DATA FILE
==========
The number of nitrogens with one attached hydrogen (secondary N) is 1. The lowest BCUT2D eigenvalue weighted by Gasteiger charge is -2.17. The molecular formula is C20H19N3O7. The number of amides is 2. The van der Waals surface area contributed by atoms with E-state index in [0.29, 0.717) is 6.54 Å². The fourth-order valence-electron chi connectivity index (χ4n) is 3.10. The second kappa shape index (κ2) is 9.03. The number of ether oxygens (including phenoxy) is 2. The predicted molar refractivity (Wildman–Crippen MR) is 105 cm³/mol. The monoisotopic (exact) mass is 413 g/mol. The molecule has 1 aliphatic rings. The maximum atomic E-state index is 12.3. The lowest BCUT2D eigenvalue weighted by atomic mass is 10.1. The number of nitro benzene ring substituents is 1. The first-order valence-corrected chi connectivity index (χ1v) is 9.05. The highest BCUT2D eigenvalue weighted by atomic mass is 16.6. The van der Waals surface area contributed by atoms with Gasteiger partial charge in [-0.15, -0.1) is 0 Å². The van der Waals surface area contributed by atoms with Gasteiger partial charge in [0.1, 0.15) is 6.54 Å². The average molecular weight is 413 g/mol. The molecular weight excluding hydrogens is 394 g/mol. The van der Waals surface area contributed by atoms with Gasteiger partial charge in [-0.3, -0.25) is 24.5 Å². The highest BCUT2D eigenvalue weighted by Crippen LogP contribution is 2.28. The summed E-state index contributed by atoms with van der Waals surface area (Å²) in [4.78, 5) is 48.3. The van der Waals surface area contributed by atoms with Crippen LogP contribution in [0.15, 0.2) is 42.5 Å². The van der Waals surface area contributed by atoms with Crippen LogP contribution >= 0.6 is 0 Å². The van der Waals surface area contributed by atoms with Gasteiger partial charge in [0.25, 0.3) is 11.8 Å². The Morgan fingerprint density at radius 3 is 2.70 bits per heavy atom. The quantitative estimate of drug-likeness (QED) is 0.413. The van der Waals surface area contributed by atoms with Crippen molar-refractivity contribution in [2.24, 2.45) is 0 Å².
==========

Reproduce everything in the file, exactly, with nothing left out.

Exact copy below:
The number of nitrogens with one attached hydrogen (secondary N) is 1. The lowest BCUT2D eigenvalue weighted by Gasteiger charge is -2.17. The molecular formula is C20H19N3O7. The number of amides is 2. The van der Waals surface area contributed by atoms with E-state index in [0.29, 0.717) is 6.54 Å². The fourth-order valence-electron chi connectivity index (χ4n) is 3.10. The second kappa shape index (κ2) is 9.03. The number of ether oxygens (including phenoxy) is 2. The predicted molar refractivity (Wildman–Crippen MR) is 105 cm³/mol. The monoisotopic (exact) mass is 413 g/mol. The molecule has 1 aliphatic rings. The maximum atomic E-state index is 12.3. The lowest BCUT2D eigenvalue weighted by atomic mass is 10.1. The number of nitro benzene ring substituents is 1. The first-order valence-corrected chi connectivity index (χ1v) is 9.05. The highest BCUT2D eigenvalue weighted by atomic mass is 16.6. The van der Waals surface area contributed by atoms with Gasteiger partial charge in [-0.15, -0.1) is 0 Å². The van der Waals surface area contributed by atoms with Gasteiger partial charge in [0.1, 0.15) is 6.54 Å². The average molecular weight is 413 g/mol. The molecular weight excluding hydrogens is 394 g/mol. The van der Waals surface area contributed by atoms with Gasteiger partial charge in [-0.3, -0.25) is 24.5 Å². The highest BCUT2D eigenvalue weighted by Crippen LogP contribution is 2.28. The summed E-state index contributed by atoms with van der Waals surface area (Å²) in [4.78, 5) is 48.3. The van der Waals surface area contributed by atoms with Crippen LogP contribution in [0.15, 0.2) is 42.5 Å². The van der Waals surface area contributed by atoms with Crippen LogP contribution >= 0.6 is 0 Å². The van der Waals surface area contributed by atoms with Gasteiger partial charge in [0.25, 0.3) is 11.8 Å². The Morgan fingerprint density at radius 3 is 2.70 bits per heavy atom. The quantitative estimate of drug-likeness (QED) is 0.413. The van der Waals surface area contributed by atoms with Crippen molar-refractivity contribution in [2.24, 2.45) is 0 Å².